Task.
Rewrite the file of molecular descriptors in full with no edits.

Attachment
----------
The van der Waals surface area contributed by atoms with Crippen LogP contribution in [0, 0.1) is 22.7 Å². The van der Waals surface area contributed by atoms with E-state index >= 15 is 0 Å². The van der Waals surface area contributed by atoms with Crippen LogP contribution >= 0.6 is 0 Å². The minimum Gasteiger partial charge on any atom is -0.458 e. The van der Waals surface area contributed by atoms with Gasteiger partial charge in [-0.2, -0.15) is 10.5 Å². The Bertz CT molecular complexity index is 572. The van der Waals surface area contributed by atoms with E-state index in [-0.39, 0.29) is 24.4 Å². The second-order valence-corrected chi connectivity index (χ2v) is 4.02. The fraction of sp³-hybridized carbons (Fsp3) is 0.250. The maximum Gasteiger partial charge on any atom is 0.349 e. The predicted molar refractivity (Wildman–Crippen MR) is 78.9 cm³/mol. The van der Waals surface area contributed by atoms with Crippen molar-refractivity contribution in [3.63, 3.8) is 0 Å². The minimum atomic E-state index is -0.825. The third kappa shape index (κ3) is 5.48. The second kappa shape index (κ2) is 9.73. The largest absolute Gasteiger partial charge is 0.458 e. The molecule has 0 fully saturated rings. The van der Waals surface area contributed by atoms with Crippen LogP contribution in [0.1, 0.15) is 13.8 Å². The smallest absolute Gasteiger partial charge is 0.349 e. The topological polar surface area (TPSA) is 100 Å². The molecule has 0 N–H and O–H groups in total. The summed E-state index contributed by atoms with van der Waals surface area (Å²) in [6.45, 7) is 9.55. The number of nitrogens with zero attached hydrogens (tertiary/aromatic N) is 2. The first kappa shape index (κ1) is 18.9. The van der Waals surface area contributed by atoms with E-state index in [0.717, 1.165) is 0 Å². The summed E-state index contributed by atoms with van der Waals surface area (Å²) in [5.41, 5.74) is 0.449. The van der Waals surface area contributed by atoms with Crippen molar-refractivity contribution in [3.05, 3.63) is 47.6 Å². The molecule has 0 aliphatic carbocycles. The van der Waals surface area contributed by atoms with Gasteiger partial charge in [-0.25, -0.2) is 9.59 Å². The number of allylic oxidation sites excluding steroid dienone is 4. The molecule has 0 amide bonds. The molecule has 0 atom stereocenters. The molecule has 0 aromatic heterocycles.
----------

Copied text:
The van der Waals surface area contributed by atoms with Crippen LogP contribution in [0, 0.1) is 22.7 Å². The van der Waals surface area contributed by atoms with E-state index >= 15 is 0 Å². The van der Waals surface area contributed by atoms with Crippen LogP contribution >= 0.6 is 0 Å². The minimum Gasteiger partial charge on any atom is -0.458 e. The van der Waals surface area contributed by atoms with Gasteiger partial charge in [-0.2, -0.15) is 10.5 Å². The Bertz CT molecular complexity index is 572. The van der Waals surface area contributed by atoms with E-state index in [-0.39, 0.29) is 24.4 Å². The second-order valence-corrected chi connectivity index (χ2v) is 4.02. The fraction of sp³-hybridized carbons (Fsp3) is 0.250. The maximum Gasteiger partial charge on any atom is 0.349 e. The predicted molar refractivity (Wildman–Crippen MR) is 78.9 cm³/mol. The van der Waals surface area contributed by atoms with Crippen molar-refractivity contribution in [3.63, 3.8) is 0 Å². The minimum atomic E-state index is -0.825. The third kappa shape index (κ3) is 5.48. The second kappa shape index (κ2) is 9.73. The largest absolute Gasteiger partial charge is 0.458 e. The molecule has 0 fully saturated rings. The van der Waals surface area contributed by atoms with Crippen LogP contribution in [0.1, 0.15) is 13.8 Å². The smallest absolute Gasteiger partial charge is 0.349 e. The topological polar surface area (TPSA) is 100 Å². The molecule has 0 N–H and O–H groups in total. The summed E-state index contributed by atoms with van der Waals surface area (Å²) in [6.45, 7) is 9.55. The number of nitrogens with zero attached hydrogens (tertiary/aromatic N) is 2. The first kappa shape index (κ1) is 18.9. The van der Waals surface area contributed by atoms with E-state index in [0.717, 1.165) is 0 Å². The summed E-state index contributed by atoms with van der Waals surface area (Å²) in [5.41, 5.74) is 0.449. The van der Waals surface area contributed by atoms with Crippen molar-refractivity contribution in [3.05, 3.63) is 47.6 Å². The molecule has 0 aliphatic carbocycles. The van der Waals surface area contributed by atoms with Gasteiger partial charge in [-0.25, -0.2) is 9.59 Å². The number of allylic oxidation sites excluding steroid dienone is 4. The molecule has 0 amide bonds. The molecule has 0 atom stereocenters. The molecule has 0 aromatic heterocycles.